• Health

Hormone Therapy Redeemed

4 minute read
Alice Park

Aging is never easy, particularly during menopause. But for 30 years women could at least depend on estrogen and progestin supplements, a comforting hormonal hand to hold that would not only ease the uncomfortable symptoms of getting older but also keep skin supple and hair lustrous. Doctors even encouraged women well into their 70s to take the treatments, on the basis of studies showing that they protected against heart disease and cushioned bones against osteoporosis-related fractures.

It seemed almost too easy–and it was. In 2002 the quick pharmaceutical fix was all but snatched away when a large government study found that women taking hormones actually increased their odds of heart disease and that they put themselves at greater risk of breast cancer, stroke and blood clots. Women suffering with serious menopausal symptoms would simply have to balance the dangers and the benefits of the hormone treatments.

Now comes a new analysis of those same data that brings clarity to the entire question and redeems hormone therapy, in a way. In general, say the new findings, the therapy is fine for women in their 50s who use it only to treat the night sweats and hot flashes associated with menopause–or essentially what the supplements were supposed to be used for in the first place. “We now have a more refined understanding of the role that age and timing of menopause have in affecting the benefits of hormone therapy,” says Dr. JoAnn Manson, chief of preventive medicine at Brigham and Women’s Hospital in Boston and a co-author of the study, known as the Women’s Health Initiative. “Timing does matter.”

The 2002 conclusions had already provided the researchers at the National Heart, Lung and Blood Institute with hints that the heart-disease risk might apply unevenly, varying by age. And faced with growing concerns from menopausal women who depended on the hormones but were concerned about the danger, the investigators decided to take a second, closer look at the data. This time they teased the results apart more clearly into age groups. When they did, they found that the youngest of the women taking hormones weren’t putting their hearts at risk so that there is a window of time, right around menopause, during which the therapy is relatively safe.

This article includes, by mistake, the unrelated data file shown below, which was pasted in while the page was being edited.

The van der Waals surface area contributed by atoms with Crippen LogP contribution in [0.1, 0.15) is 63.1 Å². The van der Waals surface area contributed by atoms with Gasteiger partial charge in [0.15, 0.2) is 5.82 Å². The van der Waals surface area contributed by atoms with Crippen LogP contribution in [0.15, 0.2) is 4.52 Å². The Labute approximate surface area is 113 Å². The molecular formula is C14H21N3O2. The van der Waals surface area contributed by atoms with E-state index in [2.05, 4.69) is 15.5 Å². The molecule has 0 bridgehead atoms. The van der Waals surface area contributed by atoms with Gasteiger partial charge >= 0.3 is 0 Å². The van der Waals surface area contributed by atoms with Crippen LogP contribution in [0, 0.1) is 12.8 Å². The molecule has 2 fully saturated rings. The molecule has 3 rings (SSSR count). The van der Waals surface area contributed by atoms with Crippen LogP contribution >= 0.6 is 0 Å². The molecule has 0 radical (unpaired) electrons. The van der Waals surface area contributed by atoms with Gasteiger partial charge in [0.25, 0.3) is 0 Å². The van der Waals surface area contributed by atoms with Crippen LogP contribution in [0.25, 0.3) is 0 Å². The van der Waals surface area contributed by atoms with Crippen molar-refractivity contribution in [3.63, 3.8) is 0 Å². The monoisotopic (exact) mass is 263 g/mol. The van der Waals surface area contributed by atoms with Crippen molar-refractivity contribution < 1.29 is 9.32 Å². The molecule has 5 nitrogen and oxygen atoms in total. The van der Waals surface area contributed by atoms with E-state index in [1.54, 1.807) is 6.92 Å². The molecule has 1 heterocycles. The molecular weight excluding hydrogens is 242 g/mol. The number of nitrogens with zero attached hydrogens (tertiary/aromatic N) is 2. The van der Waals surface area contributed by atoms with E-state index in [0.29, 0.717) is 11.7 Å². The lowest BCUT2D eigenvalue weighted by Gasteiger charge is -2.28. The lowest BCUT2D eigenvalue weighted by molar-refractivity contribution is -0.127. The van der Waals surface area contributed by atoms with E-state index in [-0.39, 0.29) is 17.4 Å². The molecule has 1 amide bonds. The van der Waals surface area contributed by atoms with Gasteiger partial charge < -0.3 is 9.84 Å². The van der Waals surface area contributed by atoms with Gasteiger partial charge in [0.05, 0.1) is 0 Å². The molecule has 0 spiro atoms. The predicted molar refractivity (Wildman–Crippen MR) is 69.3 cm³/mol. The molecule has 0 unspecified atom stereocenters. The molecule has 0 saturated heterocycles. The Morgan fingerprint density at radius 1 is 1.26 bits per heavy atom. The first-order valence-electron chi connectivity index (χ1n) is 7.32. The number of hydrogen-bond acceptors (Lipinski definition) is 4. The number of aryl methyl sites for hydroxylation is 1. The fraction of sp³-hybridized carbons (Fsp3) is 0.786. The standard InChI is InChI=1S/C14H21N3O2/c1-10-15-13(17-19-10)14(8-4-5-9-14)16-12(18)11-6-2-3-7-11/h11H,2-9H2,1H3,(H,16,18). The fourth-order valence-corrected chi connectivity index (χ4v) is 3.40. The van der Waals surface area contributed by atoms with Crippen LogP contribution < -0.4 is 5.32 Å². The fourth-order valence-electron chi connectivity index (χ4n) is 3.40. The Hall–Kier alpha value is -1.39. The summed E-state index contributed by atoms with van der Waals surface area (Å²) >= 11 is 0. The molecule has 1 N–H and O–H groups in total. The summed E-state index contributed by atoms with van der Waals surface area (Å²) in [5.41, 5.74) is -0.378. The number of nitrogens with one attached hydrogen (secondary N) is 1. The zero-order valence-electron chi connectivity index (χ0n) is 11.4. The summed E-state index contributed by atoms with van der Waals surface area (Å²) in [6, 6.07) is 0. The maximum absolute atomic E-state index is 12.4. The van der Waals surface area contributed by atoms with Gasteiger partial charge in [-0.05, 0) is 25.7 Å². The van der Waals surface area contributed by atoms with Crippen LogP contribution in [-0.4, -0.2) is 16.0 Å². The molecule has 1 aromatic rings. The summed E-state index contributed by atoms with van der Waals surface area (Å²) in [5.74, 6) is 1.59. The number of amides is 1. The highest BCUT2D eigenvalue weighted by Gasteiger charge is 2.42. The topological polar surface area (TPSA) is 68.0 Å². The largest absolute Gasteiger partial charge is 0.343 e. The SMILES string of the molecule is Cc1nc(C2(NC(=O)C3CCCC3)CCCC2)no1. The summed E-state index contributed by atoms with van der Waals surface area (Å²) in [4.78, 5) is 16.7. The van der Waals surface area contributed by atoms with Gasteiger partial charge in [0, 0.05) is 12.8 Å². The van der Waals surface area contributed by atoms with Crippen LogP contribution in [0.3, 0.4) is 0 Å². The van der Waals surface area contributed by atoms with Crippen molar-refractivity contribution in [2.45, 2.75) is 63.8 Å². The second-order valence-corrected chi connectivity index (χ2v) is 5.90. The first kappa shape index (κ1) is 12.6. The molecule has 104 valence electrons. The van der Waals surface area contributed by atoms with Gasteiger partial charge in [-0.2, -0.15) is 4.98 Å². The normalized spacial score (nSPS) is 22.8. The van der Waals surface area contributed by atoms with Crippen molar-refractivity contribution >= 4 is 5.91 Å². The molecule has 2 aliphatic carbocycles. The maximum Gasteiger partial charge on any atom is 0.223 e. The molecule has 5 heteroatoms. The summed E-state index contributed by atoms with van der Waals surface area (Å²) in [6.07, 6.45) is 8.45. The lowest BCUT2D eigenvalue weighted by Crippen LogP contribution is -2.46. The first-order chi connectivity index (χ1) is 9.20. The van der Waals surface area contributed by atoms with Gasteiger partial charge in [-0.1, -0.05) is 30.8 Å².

“If women start hormone therapy within the first 10 years after onset of menopause to treat hot flashes and night sweats, and remain on the hormones for no more than four to five years,” says Dr. Jacques Rossouw, lead author of both studies, “they can take the fear of heart disease out of the question.”

The same, unfortunately, doesn’t hold true for older women. Estrogen and progestin have a habit of aggravating the hard, artery-clogging plaques that develop naturally with age. On the basis of animal studies and other heart-disease trials in human patients, the authors suspect that hormone therapy encourages the clots that form around these plaques to rupture and cause heart attacks. Nonetheless, the latest study offers a backward sort of good news, suggesting that intense menopausal symptoms may be a kind of early warning system, since women who suffer the most also tend to harbor more risk factors for heart disease, from high blood pressure, high cholesterol and diabetes to excess weight. “If you have moderate to severe hot flashes, then that should be a signal to check your risk factors for heart disease,” says Rossouw.

Reassuring–or at least illuminating–as all these findings are, hormone therapy is still a gamble. Even in women taking the treatment who were less than 10 years from the onset of menopause, there was a 77% higher risk of stroke and a 19% higher risk of breast cancer. That’s why doctors urge those who take hormones to have their blood pressure checked and get regular mammograms. Aging may indeed never be easy, but once in a while it at least gets a little less confusing.

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